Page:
Sterling has started this week stronger with the AUDGBP currently at the 0.5524 level against the Aussie which is the first time in just over three weeks. Following some positive developments in Brexit talks last week the pound has been able to make small gains. Over the next few weeks if the Brexit talks continue on a positive trajectory then there is a chance that we could see further momentum for Sterling. At the start of April the AUDGBP rate was just below the 0.5 level so in the space of only three months we have seen it fall by just over 10%. In the coming months I wouldn’t be surprised to see Sterling start to make up some of the lost ground as the risks of a no deal Brexit decrease.
From the Australian perspective there is a real concern with the virus once again spreading around the country as the Melbourne area enters a stage 3 lockdown once again. This means you can only do essential travel and exercise within the lockdown area. Much of Australia had returned back to normal, a key indicator of this is the stadiums for sporting events with crowds in them but that could come to a halt. Like the majority of economies around the world the Australian debt level has reached a record high with the Government doing their upmost to protect as many jobs as possible.
Australia was one of the fastest countries to recover following the Coronavirus outbreak and did at one point get themselves down to no new cases internally. However as they allowed people from around the world to return home, they have had a influx of cases in the last few weeks. The lockdown like we have seen in Leicester in the UK is thought to be enough at this point but the next few weeks will tell. If there is a major outbreak that could have a impact on the Aussie and may be a accelerator for negative rate movements.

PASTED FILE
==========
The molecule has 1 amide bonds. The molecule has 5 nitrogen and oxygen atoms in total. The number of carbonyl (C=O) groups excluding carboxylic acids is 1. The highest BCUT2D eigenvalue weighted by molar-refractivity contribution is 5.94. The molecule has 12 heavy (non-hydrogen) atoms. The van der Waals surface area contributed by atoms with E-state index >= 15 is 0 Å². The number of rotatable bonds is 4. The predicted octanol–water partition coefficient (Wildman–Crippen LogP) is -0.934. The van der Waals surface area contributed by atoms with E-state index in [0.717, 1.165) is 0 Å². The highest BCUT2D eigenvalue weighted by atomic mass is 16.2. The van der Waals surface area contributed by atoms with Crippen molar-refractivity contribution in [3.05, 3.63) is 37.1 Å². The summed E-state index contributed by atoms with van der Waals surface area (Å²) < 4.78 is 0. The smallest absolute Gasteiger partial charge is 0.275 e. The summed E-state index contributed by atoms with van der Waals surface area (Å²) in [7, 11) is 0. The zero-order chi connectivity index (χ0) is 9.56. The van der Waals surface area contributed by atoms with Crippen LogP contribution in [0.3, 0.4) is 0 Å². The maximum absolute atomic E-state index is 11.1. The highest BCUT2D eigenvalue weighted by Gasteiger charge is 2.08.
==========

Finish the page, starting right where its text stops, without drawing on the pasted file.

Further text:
Big Week of Australian Data
This week will bring a whole raft of data for Australia starting with Consumer Confidence and New Home Sales on Wednesday. Consumer confidence is always key as it’s a indicator of what’s to come, if consumers don’t want to be out there shopping then the economy will struggle to rebound. Secondly new home sales could be positive as there will have been a lot of delayed sales over the last few months and people might be coming back to the market.
To finish the big week of data on Thursday the latest unemployment data will be released which is expected to be a cause for concern. Whilst a rise in unemployment is not going to come as a surprise to anyone the level of it may prove fateful for the Aussie. The data is split into full time and part time employment so it will be clear if there has been a effect on one type of employment and not the other.
The Australian Government are expecting a large jump in the unemployed rate but it may not take its full effect for a couple of months as businesses start to have to make tough decisions based on company performance. The other concern in Australia is the steady rise of inflation and the expectation of wage stagnation over the coming year. This is where despite growth in wages the costs of goods rise faster meaning you’re actually not getting real wage growth.
The interest rate in Australia currently sits at 0.1% which is record lows, over the past few years it has dropped all the way from 2.00% which was one of the best levels in the western world. Now that the level has dropped anyone with savings in a bank is no longer earning much interest. This is designed to encourage people to invest their money in other areas which can act as a stimulator for the economy.
If you’re looking at completing a currency transfer using Australian dollars then there is plenty to keep in mind in the short and medium term. In the immediate future the outcome of Brexit looks to be the biggest influencer and over the next few weeks I imagine we will start to see the effect on the AUDGBP currency pair. If you would like to discuss any plans you have in the near future then please don’t hesitate to get in touch at any point and I will be able to talk it through with you. You can contact me directly using the form below.